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Crews recover bodies of British dad and son, 9, killed in Australian landslide
4 April 2022, 16:18 | Updated: 5 April 2022, 06:49
Crews in Australia have retrieved the bodies of a British father and son who died in a landslide in the Blue Mountains, with the mother and second son in a critical condition.
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A New South Wales Police spokesperson confirmed that the bodies of the 49-year-old man and his nine-year-old son were winched out by PolAir around 9.30am on Tuesday.
A 15-year-old British girl, who called the emergency services when disaster struck, was the only member of her family to walk away unharmed following the landslide, in which her father and brother died.
She remains in hospital and is being treated for shock after four members of her family were hit by the landslide.
The man, 49, and nine-year-old son were pronounced dead at the scene on the Wentworth Pass, a popular tourist hiking trail to the east of Sydney, around 1:30pm on Monday.
The bodies remain at the site of the landslide at Wentworth Falls as crews work to retrieve them by helicopter on Tuesday.
The mother, 50, and second son, 14, were airlifted to hospital with severe head and abdominal injuries. They were sedated and put on assisted breathing before being flown for medical treatment.
All five involved in the tragedy were members of a British family on holiday in Australia.
John Nelson, Acting Superintendent of New South Wales police, said: "Unfortunately there's been a land slip while they've been bushwalking.
"It's quite a tragic scene."
Speaking to radio station 2GB on Tuesday morning, Mr Nelson said emergency services were focused on caring for the two critically injured members of the family yesterday.
"That obviously takes some time, it's a good 90-minute walk into where the landslip had occurred and the site is quite dangerous," he said.
"They had to make that site as safe as possible for the rescue squads to provide that care, so hence we're still in the recovery phase for the two people who didn't survive."
New South Wales premier Dominic Perrottet called the incident "tragic" and said he would be seeking advice as to whether the walking track should have been open given recent heavy rain.
"These tragedies occur too often so anything we can do to keep people safe, we will," Mr Perrottet told the Australian Broadcasting Corporation on Tuesday.
"Obviously, the Blue Mountains is a place where people love to go trekking. It's one of the wonders of the world but when those tragedies occur it would be remiss of any government not to act."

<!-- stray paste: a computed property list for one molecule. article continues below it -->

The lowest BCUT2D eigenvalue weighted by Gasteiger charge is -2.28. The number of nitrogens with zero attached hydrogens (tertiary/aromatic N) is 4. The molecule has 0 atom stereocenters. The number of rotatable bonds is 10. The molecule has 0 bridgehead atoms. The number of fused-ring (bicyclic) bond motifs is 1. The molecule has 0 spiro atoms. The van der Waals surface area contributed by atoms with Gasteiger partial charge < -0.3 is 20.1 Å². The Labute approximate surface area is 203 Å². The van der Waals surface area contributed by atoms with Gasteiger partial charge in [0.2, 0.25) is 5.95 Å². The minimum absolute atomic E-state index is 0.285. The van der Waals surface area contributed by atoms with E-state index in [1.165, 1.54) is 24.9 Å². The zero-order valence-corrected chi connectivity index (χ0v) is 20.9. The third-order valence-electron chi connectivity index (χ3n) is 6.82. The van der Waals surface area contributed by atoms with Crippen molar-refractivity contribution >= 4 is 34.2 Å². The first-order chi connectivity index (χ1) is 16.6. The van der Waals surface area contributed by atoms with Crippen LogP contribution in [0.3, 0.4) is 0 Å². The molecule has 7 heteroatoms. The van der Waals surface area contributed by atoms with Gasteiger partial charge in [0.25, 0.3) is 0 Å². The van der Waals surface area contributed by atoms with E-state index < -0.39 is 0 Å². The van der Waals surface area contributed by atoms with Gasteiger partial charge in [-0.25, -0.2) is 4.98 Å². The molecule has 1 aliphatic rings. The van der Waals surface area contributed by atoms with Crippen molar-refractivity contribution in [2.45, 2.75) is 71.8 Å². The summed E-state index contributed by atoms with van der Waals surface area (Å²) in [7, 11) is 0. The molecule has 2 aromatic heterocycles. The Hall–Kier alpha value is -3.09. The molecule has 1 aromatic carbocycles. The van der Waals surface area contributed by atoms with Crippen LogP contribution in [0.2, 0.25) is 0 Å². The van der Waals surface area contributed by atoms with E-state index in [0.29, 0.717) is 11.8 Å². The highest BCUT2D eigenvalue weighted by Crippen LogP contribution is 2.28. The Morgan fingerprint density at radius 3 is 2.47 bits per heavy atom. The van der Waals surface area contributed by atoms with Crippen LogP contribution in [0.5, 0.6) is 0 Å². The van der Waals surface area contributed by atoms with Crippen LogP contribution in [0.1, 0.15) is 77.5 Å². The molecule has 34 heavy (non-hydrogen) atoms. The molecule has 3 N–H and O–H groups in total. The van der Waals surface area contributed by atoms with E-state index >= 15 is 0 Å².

Police have launched an investigation into how the rockslide took place and why the trail was open to tourists following days of heavy rainfall in the region.
Following the removal of the bodies, the New South Wales Department of Environment and Heritage announced that the area was closed to the public until further notice and a "comprehensive review" would be undertaken.
The department added that the walking track was inspected in the days before the rockslide as part of a routine track assessment program.
New South Wales Ambulance Acting Chief Superintendent Stewart Clarke said the woman and 14-year-old were winched out of the site via helicopter around 6pm on Monday, more than four hours after the tragedy took place.
He said emergency crews had struggled to reach the "extremely dangerous, unstable" scene due to difficult and slippery terrain following weeks of sustained rainfall.
"This was a really complex and delicate rescue operation for our crews who were working to access patients in rugged bushland and were navigating unstable ground," he said.
Clarke said the scene was "exceptionally confronting and heartbreaking" for all involved and a "truly tragic ending to what I'm sure was meant to be a pleasant day out".
"It is terribly sad to have lost two lives here today and my heart goes out to the families and the survivors of this horrific ordeal who have witnessed what is certainly a traumatic event."
A Foreign Office spokesperson said: "We are providing consular support to the family of a British couple and their children following an incident in Australia.
"We are in contact with the local authorities."
It was not immediately clear whether the family were under rocks that fell on walking on a trail that collapsed or who called emergency services.
Seven paramedic crews and two rescue helicopters including special operations medics and a critical care doctor were sent to the scene.
Local police, Police Rescue, Fire and Rescue NSW, National Parks & Wildlife Services, Blue Mountains detectives, PolAir and rescue helicopters all took part in the rescue efforts.
The steep 5km hiking trail, listed by the NSW National Park Service as a "challenging" grade 4 difficulty trail, was open to the public on Monday and conditions for walking were "good" despite days of heavy rainfall.